In August 2014 LEGO released the Research Institute, a set of female scientists, which included designs that were submitted to the LEGO Ideas contest by geochemist Dr. Ellen Kooijam. The response was overwhelming, and the set sold out, several times.
Since then, we’ve seen the company include other women in STEM and non-traditional fields in their minifig offerings, and now there’s a chance to add even more. To celebrate the history of women at NASA, a new set has been proposed to LEGO Ideas by Maia Weinstock, an editor, writer, and producer of science and children’s media.
When she isn’t coming up with brilliant LEGO concepts, Maia is the deputy editor at MIT News, the news outlet of the Massachusetts Institute of Technology. As a strong advocate for girls and women, particularly in the areas of science, technology, politics, and athletics, Maia is proposing the Women of NASA set because, “Women have played critical roles throughout the history of the U.S. space program, a.k.a. NASA or the National Aeronautics and Space Administration, in many cases, their contributions are unknown or under-appreciated,” she explains in her pitch.
This proposed set includes five NASA pioneers:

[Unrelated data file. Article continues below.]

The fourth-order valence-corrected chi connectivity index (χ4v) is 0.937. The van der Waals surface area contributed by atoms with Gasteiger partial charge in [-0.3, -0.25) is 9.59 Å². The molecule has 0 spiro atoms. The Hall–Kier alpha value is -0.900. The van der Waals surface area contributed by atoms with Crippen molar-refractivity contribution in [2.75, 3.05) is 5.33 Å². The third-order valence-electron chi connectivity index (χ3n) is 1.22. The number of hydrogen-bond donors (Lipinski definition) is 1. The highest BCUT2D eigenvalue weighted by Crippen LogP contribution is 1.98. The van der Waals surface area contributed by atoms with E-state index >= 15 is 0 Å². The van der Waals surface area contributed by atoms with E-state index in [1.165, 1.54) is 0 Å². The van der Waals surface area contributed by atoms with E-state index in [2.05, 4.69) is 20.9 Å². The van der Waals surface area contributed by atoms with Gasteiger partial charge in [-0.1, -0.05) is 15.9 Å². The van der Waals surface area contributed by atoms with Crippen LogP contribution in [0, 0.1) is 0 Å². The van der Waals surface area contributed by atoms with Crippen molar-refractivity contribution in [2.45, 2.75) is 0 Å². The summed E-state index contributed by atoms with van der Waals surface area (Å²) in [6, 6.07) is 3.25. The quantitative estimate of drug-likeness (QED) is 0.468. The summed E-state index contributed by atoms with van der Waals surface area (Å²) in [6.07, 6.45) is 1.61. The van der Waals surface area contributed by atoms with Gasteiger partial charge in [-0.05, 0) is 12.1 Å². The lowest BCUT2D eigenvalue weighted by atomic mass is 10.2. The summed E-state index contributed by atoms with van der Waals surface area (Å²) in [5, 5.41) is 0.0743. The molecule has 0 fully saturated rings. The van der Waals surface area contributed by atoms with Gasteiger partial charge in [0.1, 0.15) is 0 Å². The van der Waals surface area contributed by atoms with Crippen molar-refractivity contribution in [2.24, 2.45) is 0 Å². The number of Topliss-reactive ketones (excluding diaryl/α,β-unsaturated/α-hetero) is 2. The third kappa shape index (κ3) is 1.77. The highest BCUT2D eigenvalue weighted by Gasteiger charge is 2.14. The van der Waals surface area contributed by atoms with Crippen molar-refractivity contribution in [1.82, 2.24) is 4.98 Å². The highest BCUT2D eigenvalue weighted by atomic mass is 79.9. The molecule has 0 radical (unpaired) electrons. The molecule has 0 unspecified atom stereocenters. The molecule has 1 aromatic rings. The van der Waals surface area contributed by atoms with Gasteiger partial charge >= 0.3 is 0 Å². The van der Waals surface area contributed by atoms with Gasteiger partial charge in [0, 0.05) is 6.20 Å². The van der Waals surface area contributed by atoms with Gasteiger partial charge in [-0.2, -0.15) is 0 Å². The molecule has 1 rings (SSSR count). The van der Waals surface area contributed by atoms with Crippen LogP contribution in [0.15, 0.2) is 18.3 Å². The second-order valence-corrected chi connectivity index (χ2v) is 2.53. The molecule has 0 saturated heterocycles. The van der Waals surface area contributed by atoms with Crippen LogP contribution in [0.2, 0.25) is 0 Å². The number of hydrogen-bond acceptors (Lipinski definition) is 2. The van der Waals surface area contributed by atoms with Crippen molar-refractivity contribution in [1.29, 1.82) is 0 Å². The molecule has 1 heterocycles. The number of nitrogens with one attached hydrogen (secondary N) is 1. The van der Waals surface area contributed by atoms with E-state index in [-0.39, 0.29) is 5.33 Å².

Margaret Hamilton, computer scientist: While working at MIT under contract with NASA in the 1960s, Hamilton developed the on-board flight software for the Apollo missions to the moon. She is known for popularizing the modern concept of software.
Dr. Mae Jemison, astronaut, physician, and entrepreneur: Trained as a medical doctor, Jemison became the first African-American woman in space in 1992. After retiring from NASA, Jemison established a company that develops new technologies and encourages students in the sciences.
Dr. Sally Ride, astronaut, physicist, and educator: A physicist by training, Ride became the first American woman in space in 1983. After retiring as a NASA astronaut, she founded an educational company focusing on encouraging children — especially girls — to pursue the sciences.
Katherine Johnson, mathematician and space scientist: A longtime NASA researcher, Johnson is best known for calculating and verifying trajectories for the Mercury and Apollo programs — including the Apollo 11 mission that first landed humans on the moon.
Nancy Grace Roman, astronomer: One of the first female executives at NASA, Roman is known to many as the “Mother of Hubble” for her role in planning the Hubble Space Telescope. She also developed NASA’s astronomy research program.
Included with the desktop frame that displays these five minifigures and their names, the set includes a Hubble Space Telescope and Space Shuttle, as well as information on each of the women and their accomplishments, “in hopes of inspiring future scientists to pursue their passions for space and technology.”
The project needs 10,000 supporters to be considered by the LEGO review board, which will bring the Women of NASA set one step closer to becoming a reality! So let’s get voting…
All images via LEGO Ideas